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How Japan’s Financial Institutions Have Embraced Cloud Computing

Silhouette of a man in a suit beside a Yen sign

In recent years we have observed Japan’s banks have embrace cloud computing. The period from 2010 to 2012 saw cloud computing in Japan shifts from a simple buzzword into an essential element of Japan’s financial services IT infrastructure. Today the real world applications of cloud computing in the financial services sector can be felt every day and are a fundamental element in the country’s banking industry.

The expanding use of the cloud in Japanese banks

This increased use of cloud technology in Japan’s financial institutions has led to real changes in IT infrastructure in Japan. Gradually more of the country’s infrastructure has shifted to the cloud, leading to a decreased use of hardware and an increased demand for SaaS and IaaS services. This supports the opinion of many global consultancy firms that predict that the spread of cloud technology throughout the world represents a turning point for many key industries. One of the industries most affected by this paradigm shift without a doubt is the financial services industry. This is because the latest trends in cloud computing technology point to potential advances that will have a lasting impact on Japan’s financial services market.

Common trends

After analyzing the adoption of cloud computing services by Japanese financial institutions and financial services providers, we have spotted several trends that can be useful in determining future paths of growth and expansion for cloud service providers. One of the most common concerns among Japanese financial service providers is the issue of standardization, particularly in the following areas:

- Standard systematized processes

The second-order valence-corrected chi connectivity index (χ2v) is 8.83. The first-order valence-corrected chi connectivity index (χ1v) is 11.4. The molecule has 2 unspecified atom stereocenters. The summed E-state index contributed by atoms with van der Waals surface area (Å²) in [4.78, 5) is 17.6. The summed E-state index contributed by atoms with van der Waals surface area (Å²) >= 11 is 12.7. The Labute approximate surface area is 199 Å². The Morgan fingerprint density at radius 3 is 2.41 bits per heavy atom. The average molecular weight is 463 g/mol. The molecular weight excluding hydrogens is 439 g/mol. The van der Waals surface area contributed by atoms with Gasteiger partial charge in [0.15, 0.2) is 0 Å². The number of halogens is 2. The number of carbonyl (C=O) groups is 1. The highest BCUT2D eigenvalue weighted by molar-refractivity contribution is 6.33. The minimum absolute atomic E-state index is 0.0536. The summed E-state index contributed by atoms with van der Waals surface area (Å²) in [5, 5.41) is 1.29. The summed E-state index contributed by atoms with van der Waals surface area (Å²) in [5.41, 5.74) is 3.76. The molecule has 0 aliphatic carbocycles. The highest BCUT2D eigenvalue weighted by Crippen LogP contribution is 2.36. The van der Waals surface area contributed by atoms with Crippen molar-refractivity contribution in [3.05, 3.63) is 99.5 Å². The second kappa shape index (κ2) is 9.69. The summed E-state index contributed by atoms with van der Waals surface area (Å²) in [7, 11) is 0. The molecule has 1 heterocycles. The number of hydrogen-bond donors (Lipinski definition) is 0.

- Standardized IT asset allocation
- Standardized IT asset governance
- Architecture
- Platforms
- Software configuration
- Software builds
- Standard operations
- Standard methodologies for maintenance

The need for standardization in all of these fields is a recurring theme in this market and one of the key steps for cloud service providers will be to come to terms with competitors about standards for the region. We have also observed that Japanese financial institutions have very high expectations for the potential of cloud computing to transform the following areas in their daily operations:

1. SaaS, regarding items and areas that can be commercialized. This includes payment systems and human resources operations.
2. Using cloud computing to procure the powerful processing power needed for temporary operations with a high demand for resources. For example, financial businesses can benefit from using the enormous computing power provided by the cloud to run Monte Carlo simulations.
3. Using the cloud to create shared data centers for smaller financial institutions in order to expand operations and reach a wider consumer base without having to invest in costly infrastructure and data center maintenance.

The concerns and expectations of cloud computing in Japanese banks

There is a high degree of interest in how cloud computing can help optimize financial services and global development. The main goal of adopting cloud technology is creating value, by permitting collaboration and establishing an agile platform for future development. This is an advantage of the technology that GMO Cloud constantly emphasizes. It is also clear that Japanese financial institutions now view many aspects of cloud computing as permanent fixtures in their business model, far from a passing fad.

There are several areas where cloud computing is already commonplace in these businesses. This includes using shared IT platforms for email, website and IT development, sales and customer support and management, and disaster recovery. Cloud computing is also used for data analysis and for the launch of new business operations and projects. This means that Japanese financial institutions are already committed to pursuing and implementing cloud computing in their operations.

This is especially important because one common misconception of cloud technology is that, like many previous technologies that have come and gone, it is somehow a temporary trend. This cannot be farther from the truth. As is evidenced by Japanese financial services providers, cloud computing represents a fundamental paradigm change in business. It is already used as part of core business operations and its use in this market sector is only likely to increase in the future. More importantly, the Japanese tech market has long had a history of being an early adopter of technology, meaning that this points to a worldwide trend in the next decade.

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About the Guest Author:

Nida Rasheed

Nida Rasheed is a freelance writer and owner of an outsourcing company, Nida often finds herself wanting to write about the subjects that are closest to her heart. She lives in Islamabad, Pakistan and can be found on Twitter @nidarasheed.

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